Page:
Should I just not eat carbs at all since my blood sugar always rises high?

For the past few weeks that I have been checking my blood sugar I can never seem to keep it below 100.. I notice this during two occasions: when I have hypoglycemia and drink some milk, and a few hours after a meal. It's pretty frustrating. I would check my blood sugar because I feel that it is low (like 37 or so) so I drink about a cup of milk to raise it up, and it shoots all the way up to 198? What the heck. Ugh, it's so frustrating.... I don't know why this just started happening about a month ago and I have not had this problem for the last 5 months since my diabetes diagnosis.... could it be that my pancreatic beta cells are dying off, if there were any remaining functioning ones left? If so, how can I ask the doctor about which test determines the actual amount of remaining functioning beta cells left in my pancreas? I am aware that I am in need of an endocrinologist, but I can't afford one with my insurance... so I have to figure these things out myself... Back to another point, usually I check my blood sugar after eating a meal and my glucometer reads 54, then two or three hour later it will read 148... so should I just give up carbs? Meaning, no carbs included in my meals anymore? Money is pretty tight, so my family can't always afford the best, healthiest foods... processed foods such as packages of microwavable burritos seem to be what I survive on... I do try to fit in fruit but I can't always have meat balanced with vegetables and 1 carb serving such as half a potato... Does this mean I might be possibly going through the "honeymoon" phase, where the remaining beta cells are dying off, causing abnormally high blood sugar levels? 10-12 units of insulin can't seem to be enough to cover 45 carbs in a meal anymore like it used to... I think I should cut down my carb intake( about 30 or less) per meals? No more than that anymore, since my blood sugar can't be kept within normal range after eating anymore...

You will harm your body if you neglect his needs for carbohydrates. I recommend 90 to 100g of carbs per day - more for someone still growing. A healthy body will produce up to 20 units of insulin per hour if necessary. What insulins do you use right now? How do you use those insulins (the appplication pattern)?

Very likely your honeymoon phase is over. A GP can handle this situation but he must be really on top of things with T1 Diabetes. Actually I expect him to refer you to an endo because this is a lot of responsibility on his shoulders.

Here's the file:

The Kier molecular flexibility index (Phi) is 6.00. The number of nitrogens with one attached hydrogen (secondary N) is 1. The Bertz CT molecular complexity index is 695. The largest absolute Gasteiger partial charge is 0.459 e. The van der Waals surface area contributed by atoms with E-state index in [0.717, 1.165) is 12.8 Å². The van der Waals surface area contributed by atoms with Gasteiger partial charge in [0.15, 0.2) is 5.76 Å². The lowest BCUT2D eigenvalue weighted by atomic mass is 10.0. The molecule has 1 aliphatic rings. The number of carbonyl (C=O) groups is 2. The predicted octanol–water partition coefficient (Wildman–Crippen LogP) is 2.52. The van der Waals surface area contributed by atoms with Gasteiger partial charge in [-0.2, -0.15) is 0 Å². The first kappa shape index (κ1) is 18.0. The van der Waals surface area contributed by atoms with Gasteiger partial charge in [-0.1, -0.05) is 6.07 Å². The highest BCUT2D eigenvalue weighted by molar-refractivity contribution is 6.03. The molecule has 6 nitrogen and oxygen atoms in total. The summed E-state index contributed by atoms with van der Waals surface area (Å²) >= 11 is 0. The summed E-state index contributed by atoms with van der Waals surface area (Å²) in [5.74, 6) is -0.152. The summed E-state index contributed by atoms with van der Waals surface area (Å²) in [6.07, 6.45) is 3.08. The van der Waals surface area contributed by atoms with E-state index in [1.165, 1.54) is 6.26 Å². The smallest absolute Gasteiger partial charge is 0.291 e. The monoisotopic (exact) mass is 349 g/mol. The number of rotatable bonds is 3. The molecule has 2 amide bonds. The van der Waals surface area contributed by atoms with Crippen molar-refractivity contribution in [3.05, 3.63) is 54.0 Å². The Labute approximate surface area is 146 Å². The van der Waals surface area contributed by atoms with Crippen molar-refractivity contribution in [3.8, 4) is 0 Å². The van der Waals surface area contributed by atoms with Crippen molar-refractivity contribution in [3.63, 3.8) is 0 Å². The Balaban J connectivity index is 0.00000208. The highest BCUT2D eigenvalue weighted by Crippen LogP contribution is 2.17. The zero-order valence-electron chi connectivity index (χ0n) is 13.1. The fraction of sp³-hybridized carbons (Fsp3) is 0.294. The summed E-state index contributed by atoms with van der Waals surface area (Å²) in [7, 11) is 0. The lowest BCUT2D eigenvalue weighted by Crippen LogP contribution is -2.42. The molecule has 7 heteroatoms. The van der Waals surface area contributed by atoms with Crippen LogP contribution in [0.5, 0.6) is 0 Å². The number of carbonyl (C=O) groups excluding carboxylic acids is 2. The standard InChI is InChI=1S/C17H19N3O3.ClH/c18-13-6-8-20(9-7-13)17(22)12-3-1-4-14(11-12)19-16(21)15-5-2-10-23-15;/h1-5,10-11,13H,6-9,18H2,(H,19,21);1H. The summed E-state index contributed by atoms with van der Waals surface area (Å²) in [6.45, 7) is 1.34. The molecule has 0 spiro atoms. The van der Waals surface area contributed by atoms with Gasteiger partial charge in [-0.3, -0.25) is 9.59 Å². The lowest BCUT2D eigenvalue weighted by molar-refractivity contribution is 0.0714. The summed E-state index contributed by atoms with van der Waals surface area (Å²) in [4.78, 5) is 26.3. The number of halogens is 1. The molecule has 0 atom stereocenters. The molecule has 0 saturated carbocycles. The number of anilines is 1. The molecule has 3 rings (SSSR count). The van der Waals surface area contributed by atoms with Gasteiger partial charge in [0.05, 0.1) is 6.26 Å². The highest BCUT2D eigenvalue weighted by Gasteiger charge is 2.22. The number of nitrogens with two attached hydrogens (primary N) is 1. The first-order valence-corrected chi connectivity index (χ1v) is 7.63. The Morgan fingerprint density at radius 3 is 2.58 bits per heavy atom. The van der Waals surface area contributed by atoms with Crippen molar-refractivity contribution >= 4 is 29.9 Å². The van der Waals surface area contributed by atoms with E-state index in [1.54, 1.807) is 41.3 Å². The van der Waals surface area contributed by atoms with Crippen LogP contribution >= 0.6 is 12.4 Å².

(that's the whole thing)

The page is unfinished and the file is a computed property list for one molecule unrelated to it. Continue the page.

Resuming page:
I don't think that there's a good test that provides a useful measurement of how much insulin you are producing re the honeymoon business. I suspect that w/ a problem with your pancreas it may not be a "flat" amount but may go up and down, sputtering as it were? I don't have any evidence or studies, just a wild guess.

If my post-meal #s run up, I would look to adjust my carb insulin ratio, maybe by 10%, so if you are at 10-1, maybe try to calcluate out 9-1 to increase the amt of insulin a shade and see what happens? If it's the before meal #s, then I figure I need some more basal and adjust that.

A good "manual" is "Think Like a Pancreas" by Gary Scheiner (who I think has a chat here soon? or did I miss it?) or "Using Insulin" by John Walsh. If $$$ is tight, maybe you can get it at the library but, at $15-20, they're probably still < a doctor visit would cost and will probably tell you more as they have pretty precise directions about figuring out doses and adjusting them.

Greatly reducing the number of carbs has helped a number of people with diabetes achieve more control of their bg levels. Dr. Bernstein's Diabetes Solution calls for about 30 carbs a day, 6g at breakfast and 12g each at lunch and dinner. These should be low glycemic carbs and high glycemic carbs should be avoided at all times.

By reducing the number of carbs you eat, you reduce the intensity of any bg spikes. It also allows you to use less insulin to cover so you have less risk of overcompensating. He refers to this as the rule of small numbers. Here's a link to an online excerpt from his book that explains it in more detail.

There's also a Dr. Bernstein's group here that is a good source of information on going low carb.

Wow, lots of good questions. I just read "Think Like A Pancreas" and he answers all of these questions and more. But it takes him about 260 pages to do so, so I will not attempt to summarize here. He also has a couple of web sights that may help:, Hope this helps, good luck!

I put in a long answer to this yesterday and then my new laptop blocked the site and I just got it unblocked, so I'll try again!

We all make different choices about the amount of carbs we eat, but what's most important is that you are correctly dosing your insulin to manage your blood sugar.

First of all, you are probably overtreating your lows. A cup of milk is around 15 carbs which is probably more than you need. I generally use 2 glucose tabs (8 carbs), 3 if I'm seriously low. Glucose tabs are the best because they act quickly and are precise doses, but if you can't afford them, then try more like 1/C of milk.

Then, if you are having lows a lot, between meals, in the morning or before bed, you probably need to reduce your basal insulin.

You said you were "54 after eating a meal then two or three hours later 148". Why are you checking right after eating? You need to check before you eat. Then if you are low you have a couple choices: You can treat the low (don't overtreat!) and wait to bolus and eat. Or you can go ahead and eat and then check your blood sugar after eating and bolus as soon as you are up in range. Then check for results 2 hours after eating. 148 may be higher than you want, and if that is a typical result then you want to adjust your I:C ratios to take a bit more insulin. But 148 at 2 hours means you have enough insulin on board that should bring it back down.

You say "10-12 units of insulin can't seem to be enough to cover 45 carbs in a meal anymore like it used to. You don't want to take a set dose for your meals, but bolus according to an I:C ratio. That means this many units of insulin for that many carbs. To determine your I:C ratio just try trial and error until you find the ratio that works to keep you in range at 2 hours. You say 10-12 units isn't enough for 45 carbs. That's a lot of insulin for a Type 1. Are you sure you're Type 1? If so, are you taking long acting insulin as well as short acting? You need both to manage your blood sugar. I strongly encourage you to get the book Using Insulin by John Walsh as someone suggested and it will help you figure these things out like basal/bolus and I:C ratios.